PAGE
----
Libby, McClellan and the videotape

Will the judge allow the jury to see tapes of two White House press briefings?

Published January 31, 2007 11:43PM (EST)

When the Scooter Libby trial begins again Thursday morning, Judge Reggie Walton will have to decide whether to let the jury watch videotape of Scott McClellan not clearing -- and then clearing -- Libby of any involvement in the leak of Valerie Plame's identity.

In his opening argument, Libby defense lawyer Ted Wells claimed that the White House had initially scapegoated Libby in order to protect Karl Rove. The evidence: When reporters first asked White House press secretary Scott McClellan about the criminal investigation into the leak, he said it was "ridiculous" to suggest that Rove had been involved -- but then punted when he was asked about Libby. Libby complained to Dick Cheney and drafted talking points for McClellan to repeat: "People have made too much of the difference in how I described Karl and Libby. I've talked to Libby. I said it was ridiculous about Karl, and it is ridiculous about Libby."

Cheney intervened on Libby's behalf -- the vice president's counsel testified to that this week -- and soon McClellan was clearing Libby in his public comments.

Patrick Fitzgerald wants the jury to see the videotapes of McClellan's press briefings. Libby's lawyers -- the ones who raised the issue of the press briefings -- are now resisting, saying that the videos are unfairly prejudicial and irrelevant because there's no evidence that Libby saw them. Fitzgerald's counterargument: It defies logic to think that Libby didn't see them, and they're admissible under a rule of evidence that allows the introduction of "a statement" of a party's "agent or servant concerning a matter within the scope of the agency or employment." Given the "from Libby's mouth to Cheney's ears to McClellan's mouth" nature of this thing, Fitzgerald argued today that McClellan counts as Libby's agent here.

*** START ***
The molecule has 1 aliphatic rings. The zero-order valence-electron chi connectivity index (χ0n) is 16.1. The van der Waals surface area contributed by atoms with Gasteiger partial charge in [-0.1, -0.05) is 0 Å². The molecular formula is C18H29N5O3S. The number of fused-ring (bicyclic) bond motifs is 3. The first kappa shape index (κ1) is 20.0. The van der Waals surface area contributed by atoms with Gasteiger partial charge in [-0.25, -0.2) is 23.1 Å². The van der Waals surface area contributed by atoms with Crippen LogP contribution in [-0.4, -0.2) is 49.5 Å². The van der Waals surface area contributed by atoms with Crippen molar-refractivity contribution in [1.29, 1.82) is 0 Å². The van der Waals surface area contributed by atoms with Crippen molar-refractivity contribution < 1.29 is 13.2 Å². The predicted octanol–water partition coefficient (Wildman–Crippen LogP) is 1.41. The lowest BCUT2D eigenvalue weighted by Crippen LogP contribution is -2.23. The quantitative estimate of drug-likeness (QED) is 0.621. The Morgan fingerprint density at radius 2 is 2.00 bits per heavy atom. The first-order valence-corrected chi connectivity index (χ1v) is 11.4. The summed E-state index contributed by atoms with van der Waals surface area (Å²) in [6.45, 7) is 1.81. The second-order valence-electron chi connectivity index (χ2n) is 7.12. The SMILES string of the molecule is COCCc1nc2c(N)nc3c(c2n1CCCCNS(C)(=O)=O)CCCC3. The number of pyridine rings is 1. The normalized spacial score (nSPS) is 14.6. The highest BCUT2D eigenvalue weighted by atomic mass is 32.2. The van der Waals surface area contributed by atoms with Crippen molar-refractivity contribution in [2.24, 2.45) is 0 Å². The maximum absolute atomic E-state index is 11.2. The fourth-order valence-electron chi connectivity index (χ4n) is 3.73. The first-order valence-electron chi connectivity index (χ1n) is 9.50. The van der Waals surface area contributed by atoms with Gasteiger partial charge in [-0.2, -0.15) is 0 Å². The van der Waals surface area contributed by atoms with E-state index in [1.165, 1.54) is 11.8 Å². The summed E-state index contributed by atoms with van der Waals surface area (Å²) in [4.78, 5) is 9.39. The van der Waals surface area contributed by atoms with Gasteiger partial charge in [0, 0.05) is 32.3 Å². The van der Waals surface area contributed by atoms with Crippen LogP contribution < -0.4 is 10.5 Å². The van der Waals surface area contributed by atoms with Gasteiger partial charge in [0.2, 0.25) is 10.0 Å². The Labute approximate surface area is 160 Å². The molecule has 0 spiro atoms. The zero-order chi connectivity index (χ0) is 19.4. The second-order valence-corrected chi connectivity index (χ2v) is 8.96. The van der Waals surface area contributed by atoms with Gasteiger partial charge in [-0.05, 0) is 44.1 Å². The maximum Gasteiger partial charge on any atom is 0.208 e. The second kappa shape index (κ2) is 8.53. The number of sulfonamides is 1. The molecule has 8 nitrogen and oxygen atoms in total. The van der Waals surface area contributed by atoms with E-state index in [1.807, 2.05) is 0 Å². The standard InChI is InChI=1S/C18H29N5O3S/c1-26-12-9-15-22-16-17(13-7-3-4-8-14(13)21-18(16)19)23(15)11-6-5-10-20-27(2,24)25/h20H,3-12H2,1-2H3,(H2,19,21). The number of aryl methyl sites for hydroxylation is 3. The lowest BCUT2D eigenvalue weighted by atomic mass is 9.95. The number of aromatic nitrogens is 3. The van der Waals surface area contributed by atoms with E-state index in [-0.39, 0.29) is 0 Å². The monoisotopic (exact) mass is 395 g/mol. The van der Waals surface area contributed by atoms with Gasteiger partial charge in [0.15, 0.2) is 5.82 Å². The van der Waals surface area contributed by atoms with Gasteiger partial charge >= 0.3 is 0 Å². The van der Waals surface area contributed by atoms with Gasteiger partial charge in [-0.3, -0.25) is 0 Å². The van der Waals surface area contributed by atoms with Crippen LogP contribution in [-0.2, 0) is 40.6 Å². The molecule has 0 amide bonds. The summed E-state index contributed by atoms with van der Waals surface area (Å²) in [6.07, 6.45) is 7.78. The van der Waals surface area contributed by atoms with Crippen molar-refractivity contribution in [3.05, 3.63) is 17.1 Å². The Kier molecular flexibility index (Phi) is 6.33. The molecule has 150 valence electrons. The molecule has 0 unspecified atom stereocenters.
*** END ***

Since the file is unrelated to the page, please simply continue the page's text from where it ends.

The response from Wells? "Whatever the vice president did, he didn't do it as Mr. Libby's surrogate." And if anyone thinks that McClellan answered to either Cheney or Libby? "You have to talk to President Bush because he's probably somewhere in that chain."

Wells meant that McClellan worked for Bush, not for Cheney -- and not that Bush was in the chain that led to McClellan's clearing of Libby. As Fitzgerald explained, "There's no dispute that the decision to issue [the clearing statement] did not come from the president. It came from the vice president." And Fitzgerald said he intends to ask the vice president about it if -- if -- Libby's lawyers decide to put him on the stand.

By Tim Grieve

Tim Grieve is a senior writer and the author of Salon's War Room blog.

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